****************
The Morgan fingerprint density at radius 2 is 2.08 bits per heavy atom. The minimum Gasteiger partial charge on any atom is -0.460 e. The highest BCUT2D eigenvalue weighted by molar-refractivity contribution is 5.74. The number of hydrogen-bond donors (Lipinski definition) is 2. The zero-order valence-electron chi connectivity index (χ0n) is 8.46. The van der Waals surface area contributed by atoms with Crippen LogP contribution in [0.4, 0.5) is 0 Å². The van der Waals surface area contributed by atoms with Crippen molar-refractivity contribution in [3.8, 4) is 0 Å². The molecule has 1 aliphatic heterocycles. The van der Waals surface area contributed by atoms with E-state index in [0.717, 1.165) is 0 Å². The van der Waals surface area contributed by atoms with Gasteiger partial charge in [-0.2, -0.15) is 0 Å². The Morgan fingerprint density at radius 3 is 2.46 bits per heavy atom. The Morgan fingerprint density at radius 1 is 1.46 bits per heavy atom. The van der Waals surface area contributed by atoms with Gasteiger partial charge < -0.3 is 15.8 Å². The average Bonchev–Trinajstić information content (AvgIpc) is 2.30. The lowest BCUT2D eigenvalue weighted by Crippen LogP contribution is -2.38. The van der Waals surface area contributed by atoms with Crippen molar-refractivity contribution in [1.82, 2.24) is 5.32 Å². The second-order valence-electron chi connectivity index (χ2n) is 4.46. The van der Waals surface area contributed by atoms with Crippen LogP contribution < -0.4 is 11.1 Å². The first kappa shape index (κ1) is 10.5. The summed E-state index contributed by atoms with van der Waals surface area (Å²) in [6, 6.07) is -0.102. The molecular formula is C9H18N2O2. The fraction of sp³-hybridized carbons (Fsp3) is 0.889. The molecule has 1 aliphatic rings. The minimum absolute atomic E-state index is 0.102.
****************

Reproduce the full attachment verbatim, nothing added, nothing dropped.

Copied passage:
The Morgan fingerprint density at radius 2 is 2.08 bits per heavy atom. The minimum Gasteiger partial charge on any atom is -0.460 e. The highest BCUT2D eigenvalue weighted by molar-refractivity contribution is 5.74. The number of hydrogen-bond donors (Lipinski definition) is 2. The zero-order valence-electron chi connectivity index (χ0n) is 8.46. The van der Waals surface area contributed by atoms with Crippen LogP contribution in [0.4, 0.5) is 0 Å². The van der Waals surface area contributed by atoms with Crippen molar-refractivity contribution in [3.8, 4) is 0 Å². The molecule has 1 aliphatic heterocycles. The van der Waals surface area contributed by atoms with E-state index in [0.717, 1.165) is 0 Å². The van der Waals surface area contributed by atoms with Gasteiger partial charge in [-0.2, -0.15) is 0 Å². The Morgan fingerprint density at radius 3 is 2.46 bits per heavy atom. The Morgan fingerprint density at radius 1 is 1.46 bits per heavy atom. The van der Waals surface area contributed by atoms with Gasteiger partial charge < -0.3 is 15.8 Å². The average Bonchev–Trinajstić information content (AvgIpc) is 2.30. The lowest BCUT2D eigenvalue weighted by Crippen LogP contribution is -2.38. The van der Waals surface area contributed by atoms with Crippen molar-refractivity contribution in [1.82, 2.24) is 5.32 Å². The second-order valence-electron chi connectivity index (χ2n) is 4.46. The van der Waals surface area contributed by atoms with Crippen LogP contribution < -0.4 is 11.1 Å². The first kappa shape index (κ1) is 10.5. The summed E-state index contributed by atoms with van der Waals surface area (Å²) in [6, 6.07) is -0.102. The molecular formula is C9H18N2O2. The fraction of sp³-hybridized carbons (Fsp3) is 0.889. The molecule has 1 aliphatic rings. The minimum absolute atomic E-state index is 0.102.